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01.06.2014 | Research Article | Ausgabe 3/2014

International Journal of Clinical Pharmacy 3/2014

Outcome evaluation of an intervention to improve the effective and safe use of meropenem

Zeitschrift:
International Journal of Clinical Pharmacy > Ausgabe 3/2014
Autoren:
Yusuke Yagi, Masafumi Okazaki, Hiromi Higaki, Megumi Nakai, Ayumu Hirata, Mitsuhiko Miyamura

Abstract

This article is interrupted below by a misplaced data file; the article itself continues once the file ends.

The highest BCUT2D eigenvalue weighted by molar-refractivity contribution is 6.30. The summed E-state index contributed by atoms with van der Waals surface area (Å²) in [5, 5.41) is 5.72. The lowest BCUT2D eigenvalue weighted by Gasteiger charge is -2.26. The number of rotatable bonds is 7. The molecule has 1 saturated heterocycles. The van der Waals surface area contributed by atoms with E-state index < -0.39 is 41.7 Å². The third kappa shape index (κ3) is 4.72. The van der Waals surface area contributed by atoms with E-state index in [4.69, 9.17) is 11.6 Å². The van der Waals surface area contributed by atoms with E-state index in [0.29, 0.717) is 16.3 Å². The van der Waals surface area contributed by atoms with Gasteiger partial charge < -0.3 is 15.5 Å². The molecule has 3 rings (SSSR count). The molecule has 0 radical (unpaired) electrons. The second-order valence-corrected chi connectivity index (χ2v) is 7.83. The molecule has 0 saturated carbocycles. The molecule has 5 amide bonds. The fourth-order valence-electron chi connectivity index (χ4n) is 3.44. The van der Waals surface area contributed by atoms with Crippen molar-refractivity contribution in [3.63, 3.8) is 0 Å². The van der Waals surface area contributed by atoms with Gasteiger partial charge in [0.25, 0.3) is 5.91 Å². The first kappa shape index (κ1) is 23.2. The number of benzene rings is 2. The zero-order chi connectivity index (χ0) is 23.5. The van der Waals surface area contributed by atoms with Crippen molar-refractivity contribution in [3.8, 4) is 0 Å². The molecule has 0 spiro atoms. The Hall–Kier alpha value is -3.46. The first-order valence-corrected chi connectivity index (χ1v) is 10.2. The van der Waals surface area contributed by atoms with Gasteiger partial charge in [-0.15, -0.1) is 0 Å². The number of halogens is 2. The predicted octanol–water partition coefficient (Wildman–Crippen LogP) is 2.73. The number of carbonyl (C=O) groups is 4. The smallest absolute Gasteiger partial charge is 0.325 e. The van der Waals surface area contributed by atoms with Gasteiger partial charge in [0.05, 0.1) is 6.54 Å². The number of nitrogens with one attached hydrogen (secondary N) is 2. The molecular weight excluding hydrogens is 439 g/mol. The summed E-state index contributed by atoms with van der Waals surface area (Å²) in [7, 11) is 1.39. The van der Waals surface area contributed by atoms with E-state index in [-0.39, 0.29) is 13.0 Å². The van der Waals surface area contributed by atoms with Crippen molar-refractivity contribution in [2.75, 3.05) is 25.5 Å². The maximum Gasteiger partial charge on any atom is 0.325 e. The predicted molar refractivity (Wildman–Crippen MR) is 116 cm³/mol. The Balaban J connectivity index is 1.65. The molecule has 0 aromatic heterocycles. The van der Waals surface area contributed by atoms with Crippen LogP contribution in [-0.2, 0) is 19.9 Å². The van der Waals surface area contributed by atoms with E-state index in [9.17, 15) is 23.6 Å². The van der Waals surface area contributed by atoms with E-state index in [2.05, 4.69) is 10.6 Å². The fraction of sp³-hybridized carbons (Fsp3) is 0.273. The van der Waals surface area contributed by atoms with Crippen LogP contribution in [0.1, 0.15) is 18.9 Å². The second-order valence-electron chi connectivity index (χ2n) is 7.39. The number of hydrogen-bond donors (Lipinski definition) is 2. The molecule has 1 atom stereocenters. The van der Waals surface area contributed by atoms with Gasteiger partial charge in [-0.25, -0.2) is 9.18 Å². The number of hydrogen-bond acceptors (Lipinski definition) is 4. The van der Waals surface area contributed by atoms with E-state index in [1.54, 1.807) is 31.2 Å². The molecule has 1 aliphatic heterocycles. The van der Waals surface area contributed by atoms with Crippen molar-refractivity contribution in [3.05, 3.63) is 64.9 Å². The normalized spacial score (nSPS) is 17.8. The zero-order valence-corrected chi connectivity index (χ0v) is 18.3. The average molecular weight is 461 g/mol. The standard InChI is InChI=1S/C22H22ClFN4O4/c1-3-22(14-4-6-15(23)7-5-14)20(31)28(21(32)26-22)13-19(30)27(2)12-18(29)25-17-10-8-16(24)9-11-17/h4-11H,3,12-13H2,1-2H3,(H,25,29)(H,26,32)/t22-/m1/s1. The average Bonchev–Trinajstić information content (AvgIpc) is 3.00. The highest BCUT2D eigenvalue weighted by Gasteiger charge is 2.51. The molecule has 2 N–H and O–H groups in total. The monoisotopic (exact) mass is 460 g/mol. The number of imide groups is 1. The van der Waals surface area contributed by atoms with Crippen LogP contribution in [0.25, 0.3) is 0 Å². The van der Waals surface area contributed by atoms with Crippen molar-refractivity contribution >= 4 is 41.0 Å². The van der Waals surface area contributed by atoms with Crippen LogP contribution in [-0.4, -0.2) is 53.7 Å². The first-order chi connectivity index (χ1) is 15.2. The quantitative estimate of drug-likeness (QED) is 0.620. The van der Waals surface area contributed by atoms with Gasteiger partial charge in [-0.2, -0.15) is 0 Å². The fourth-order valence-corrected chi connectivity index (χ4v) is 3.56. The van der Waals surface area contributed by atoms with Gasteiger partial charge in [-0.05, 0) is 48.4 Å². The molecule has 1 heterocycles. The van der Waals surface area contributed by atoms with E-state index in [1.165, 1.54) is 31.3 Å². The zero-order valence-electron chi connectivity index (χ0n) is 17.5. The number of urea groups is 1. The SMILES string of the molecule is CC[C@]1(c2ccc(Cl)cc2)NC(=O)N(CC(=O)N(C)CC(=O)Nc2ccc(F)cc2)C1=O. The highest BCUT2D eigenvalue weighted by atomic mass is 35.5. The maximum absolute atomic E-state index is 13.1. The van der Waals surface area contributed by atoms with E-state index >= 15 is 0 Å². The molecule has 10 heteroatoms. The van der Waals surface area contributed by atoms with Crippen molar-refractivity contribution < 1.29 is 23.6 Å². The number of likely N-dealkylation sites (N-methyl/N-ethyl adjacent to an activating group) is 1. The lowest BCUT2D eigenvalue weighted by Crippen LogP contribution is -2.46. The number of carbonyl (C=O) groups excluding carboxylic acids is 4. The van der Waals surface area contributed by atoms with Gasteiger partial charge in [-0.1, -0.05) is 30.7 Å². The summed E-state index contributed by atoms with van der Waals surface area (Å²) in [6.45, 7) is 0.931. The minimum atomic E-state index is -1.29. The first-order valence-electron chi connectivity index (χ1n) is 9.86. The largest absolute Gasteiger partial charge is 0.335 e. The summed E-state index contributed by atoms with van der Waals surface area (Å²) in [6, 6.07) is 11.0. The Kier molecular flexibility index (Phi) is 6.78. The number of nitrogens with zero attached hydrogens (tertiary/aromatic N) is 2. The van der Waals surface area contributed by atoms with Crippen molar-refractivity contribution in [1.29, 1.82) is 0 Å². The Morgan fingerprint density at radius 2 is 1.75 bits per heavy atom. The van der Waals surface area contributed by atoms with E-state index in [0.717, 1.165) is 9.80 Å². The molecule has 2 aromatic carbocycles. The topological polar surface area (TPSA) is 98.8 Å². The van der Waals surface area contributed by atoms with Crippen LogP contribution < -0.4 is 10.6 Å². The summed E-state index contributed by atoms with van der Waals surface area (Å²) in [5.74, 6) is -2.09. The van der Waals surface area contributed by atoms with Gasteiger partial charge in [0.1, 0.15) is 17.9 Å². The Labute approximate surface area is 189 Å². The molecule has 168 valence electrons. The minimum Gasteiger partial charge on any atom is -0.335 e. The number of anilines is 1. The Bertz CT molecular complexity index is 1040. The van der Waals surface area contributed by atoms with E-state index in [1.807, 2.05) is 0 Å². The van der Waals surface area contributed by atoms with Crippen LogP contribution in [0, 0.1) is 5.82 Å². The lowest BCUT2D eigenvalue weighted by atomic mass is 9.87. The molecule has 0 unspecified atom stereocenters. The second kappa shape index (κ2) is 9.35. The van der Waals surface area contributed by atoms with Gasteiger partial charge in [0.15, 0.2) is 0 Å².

Background Pharmacists have been involved in promoting the proper and safe use of antimicrobial drugs in our institution since 2010. Setting Kochi Medical School Hospital, Japan. Objective To design and evaluate a plan of administration of meropenem (MEPM) based on its pharmacokinetics and pharmacodynamics, drug sensitivity, bacterial cultures, patient condition and renal function. Method A total of 547 patients admitted between April 2010 and March 2013 with serious infections who were successfully treated with MEPM for three or more days were analysed. Patients were initially divided into two groups according to renal function: group A consisted of patients with mild renal dysfunction [creatinine clearance (CLcr) > 50 mL/min] while group B consisted of patients with moderate to severe renal dysfunction (CLcr ≤ 50 mL/min). These groups were then subdivided into two groups according to the implementation of pharmacist intervention. Main outcome measures Daily dose, frequency of administration, dose interval, duration of therapy, adverse events and cost reduction. Results In the non-intervention subgroup within group A, the daily dose was 1,000 mg/day, the frequency of administration was 1.8 ± 0.6 times/day, and the duration of therapy was 9.4 ± 5.4 days. In the intervention subgroup within group A, the daily dose was 1,500 mg/day, the administration frequency was 2.5 ± 0.6 times/day, and the duration of therapy was 7.4 ± 3.7 days. Although the dose was higher (P < 0.05) and the duration of therapy was an average of 2 days shorter (P < 0.05) in the intervention subgroup, there was no significant difference in the rate of adverse events between the two subgroups. In group B, there were no significant differences between the two subgroups in the daily dose, administration frequency, or duration of therapy. However, liver dysfunction was significantly more common in the non-intervention subgroup than in the intervention subgroup (P < 0.05). The total reduction in drug cost in the intervention groups was estimated to be US$17,490 over 3 years. Conclusion Pharmacist intervention was associated with a shorter duration of therapy, lower drug costs, and decreased adverse effect. We believe that our intervention is beneficial in terms of effectiveness and safety, and supports proper antimicrobial use.

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